Wednesday, March 25, 2009

Texture of Bark and Branch

The day, cold and gray, seemed better suited for reading by the fire and sipping hot herb tea. But the salmon tufts of maple flowers caught my eye and drew me outdoors to see what other wonders I had barely noticed.

Of all seasons, winter is probably the least considered when planning the garden. Spring is exhuberant, Summer is fecund. Autumn is rich. But winter is introspective and offers us hidden things to ponder. The thoughtful gardener studies the possibilities and presents them artfully.

Bundled up, I ventured into a garden nearby. Low clouds and mist muffled the sounds of the city, and it suited my mood. So I walked slowly and carefully noted the texture of bark and branch. Share this photographic journey with me.
















Acer griseum in blue.

Acer palmatum var. dissectum Tamukeyama (above).


The white bark of Betula papifera (above).


The mosaic of Cornus florida (above).



Netted bark of Liriodendron tulipifera (above).
The tabula rasa that is Fagus grandifolia (below).





Expressionistic Platanus occidentalis (above).
The reptilian texture of Halesia diptera (below).




Thorny Aralia spinosa (above).
Acer palmatum Contorta (below).













Liquidambar styraciflua Corky (above).
Corylus avellana Contorta (below).
































A tangle of Hydrangea anomala petiolaris against a tree (above).
Tracery of Schizophragma hydrangoides on a wall (below).












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Sunday, March 8, 2009

Behind A Garden Wall In Chelsea



On a rainy November day, we set out from our hotel near the Thames, strolled past Chelsea Wharf and along Cheyne Walk (with pauses at # 48 and # 3, sites famous for interests in pharmaceuticals) to visit the Chelsea Physic Garden. Apart from the sign, there was little about the entrance that hinted at the treasures behind the garden wall. If only those walls could talk.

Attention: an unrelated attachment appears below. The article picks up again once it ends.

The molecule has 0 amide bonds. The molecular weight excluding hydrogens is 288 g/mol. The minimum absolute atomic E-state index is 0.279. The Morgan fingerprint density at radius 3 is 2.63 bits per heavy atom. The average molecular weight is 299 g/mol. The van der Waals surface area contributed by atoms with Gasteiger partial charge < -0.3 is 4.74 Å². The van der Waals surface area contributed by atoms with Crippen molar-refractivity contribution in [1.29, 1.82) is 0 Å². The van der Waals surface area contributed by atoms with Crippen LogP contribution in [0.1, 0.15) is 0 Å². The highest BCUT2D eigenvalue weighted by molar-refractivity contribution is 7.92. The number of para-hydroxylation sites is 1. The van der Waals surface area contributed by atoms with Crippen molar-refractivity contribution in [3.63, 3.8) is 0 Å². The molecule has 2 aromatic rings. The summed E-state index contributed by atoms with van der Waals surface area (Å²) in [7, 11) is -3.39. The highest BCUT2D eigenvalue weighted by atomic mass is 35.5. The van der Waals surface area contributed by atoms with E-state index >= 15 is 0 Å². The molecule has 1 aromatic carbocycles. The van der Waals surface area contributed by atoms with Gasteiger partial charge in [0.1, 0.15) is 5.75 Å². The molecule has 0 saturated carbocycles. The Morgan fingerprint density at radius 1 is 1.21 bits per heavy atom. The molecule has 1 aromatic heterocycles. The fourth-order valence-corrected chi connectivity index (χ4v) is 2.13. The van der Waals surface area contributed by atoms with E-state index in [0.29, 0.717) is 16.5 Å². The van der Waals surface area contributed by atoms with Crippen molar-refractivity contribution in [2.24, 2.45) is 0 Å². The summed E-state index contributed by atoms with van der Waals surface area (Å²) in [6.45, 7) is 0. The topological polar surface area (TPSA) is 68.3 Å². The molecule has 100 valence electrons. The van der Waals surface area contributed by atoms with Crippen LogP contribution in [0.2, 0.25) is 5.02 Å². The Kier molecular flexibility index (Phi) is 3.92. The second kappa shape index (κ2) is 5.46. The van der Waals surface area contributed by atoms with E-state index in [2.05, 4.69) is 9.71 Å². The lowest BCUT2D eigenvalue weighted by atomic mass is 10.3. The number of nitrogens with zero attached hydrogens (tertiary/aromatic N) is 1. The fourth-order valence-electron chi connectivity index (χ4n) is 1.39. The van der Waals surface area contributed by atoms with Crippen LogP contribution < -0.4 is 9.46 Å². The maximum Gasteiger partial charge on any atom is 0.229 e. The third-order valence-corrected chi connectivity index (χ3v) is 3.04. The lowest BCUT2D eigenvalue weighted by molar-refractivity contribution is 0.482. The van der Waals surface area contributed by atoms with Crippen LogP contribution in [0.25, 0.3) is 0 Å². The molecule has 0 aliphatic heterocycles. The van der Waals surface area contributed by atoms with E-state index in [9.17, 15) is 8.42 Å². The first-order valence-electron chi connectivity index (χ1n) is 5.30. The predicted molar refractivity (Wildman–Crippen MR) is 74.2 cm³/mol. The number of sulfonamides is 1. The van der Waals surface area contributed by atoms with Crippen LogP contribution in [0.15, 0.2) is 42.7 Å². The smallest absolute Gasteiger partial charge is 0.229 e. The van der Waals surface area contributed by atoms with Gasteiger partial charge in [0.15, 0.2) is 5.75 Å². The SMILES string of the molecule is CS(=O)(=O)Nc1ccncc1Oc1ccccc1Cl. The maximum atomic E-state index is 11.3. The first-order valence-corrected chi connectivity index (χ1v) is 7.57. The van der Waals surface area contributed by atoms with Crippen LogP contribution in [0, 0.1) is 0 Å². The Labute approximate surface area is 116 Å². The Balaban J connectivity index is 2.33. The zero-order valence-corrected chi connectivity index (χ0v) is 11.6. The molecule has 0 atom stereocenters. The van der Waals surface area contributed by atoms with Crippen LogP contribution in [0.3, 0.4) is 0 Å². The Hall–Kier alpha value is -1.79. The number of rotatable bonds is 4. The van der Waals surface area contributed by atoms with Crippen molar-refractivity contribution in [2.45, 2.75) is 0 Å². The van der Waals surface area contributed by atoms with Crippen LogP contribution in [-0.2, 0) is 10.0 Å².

The Physic Garden was founded in 1673 by the Worshipful Society of Apothecaries to train apprentices in the identification and uses of plants. Occupying fewer than 4 acres, its location near the river provides a unique micro-climate which allows an astonishing number of species to grow protected from harsh winter weather.

A number of environments have been created to support various types of plants. Among them is the oldest rock garden in England that is open to the public. Surprisingly, the garden was not open to all until 1983.

One of the roles of the Chelsea Physic Garden is to educate the public in natural medicine. Those of you who have frequented my eBay store and goGardenNow.com know how important this is to me from reading some of my comments about various plants.

Medicinal species from North America include Anemopsis californica, Aralia racemosa, Arnica angustifolia subsp. angustifolia, Baptisia tinctoria, Chenopodium ambrosioides var. anthelminticum, Cimicifuga (syn. Actaea) americana, Cimicifuga (syn. Actaea) racemosa, Echinacea purpurea, Eupatorium perfoliatum, Geranium maculatum, Gillenia trifoliata, Hamamelis virginiana, Hedeoma pulegioides, Lobelia siphilitica, Monarda fistulosa, Nicotiana tabacum, Panax quinquefolius, Podophyllum peltatum, Sanguinaria canadensis, Scutellaria lateriflora, Veratrum viride.

You'll also find medicinal plants used by aboriginals of New Zealand, Australia, India, China, South Africa, the Mediterranean region and Northern Europe.

One section of the garden features plants used in pharmacology, including some studied for applications in oncology, pulmonary disease, dermatology, cardiology, analgesia and anaesthesia, neurology and rheumatology, psychiatry, ophthalmology, parasitology, and gastroenterology. Plants are not only grown for medical evaluation, but also for food and fiber, perfume and aromatherapy.

A walk through the Chelsea Physic Garden will bring you joy at every turn. There are tranquil vistas, elfin landscapes, plant oddities and flowers in profusion to delight you. Be sure to schedule a visit. Check visiting hours before arrival.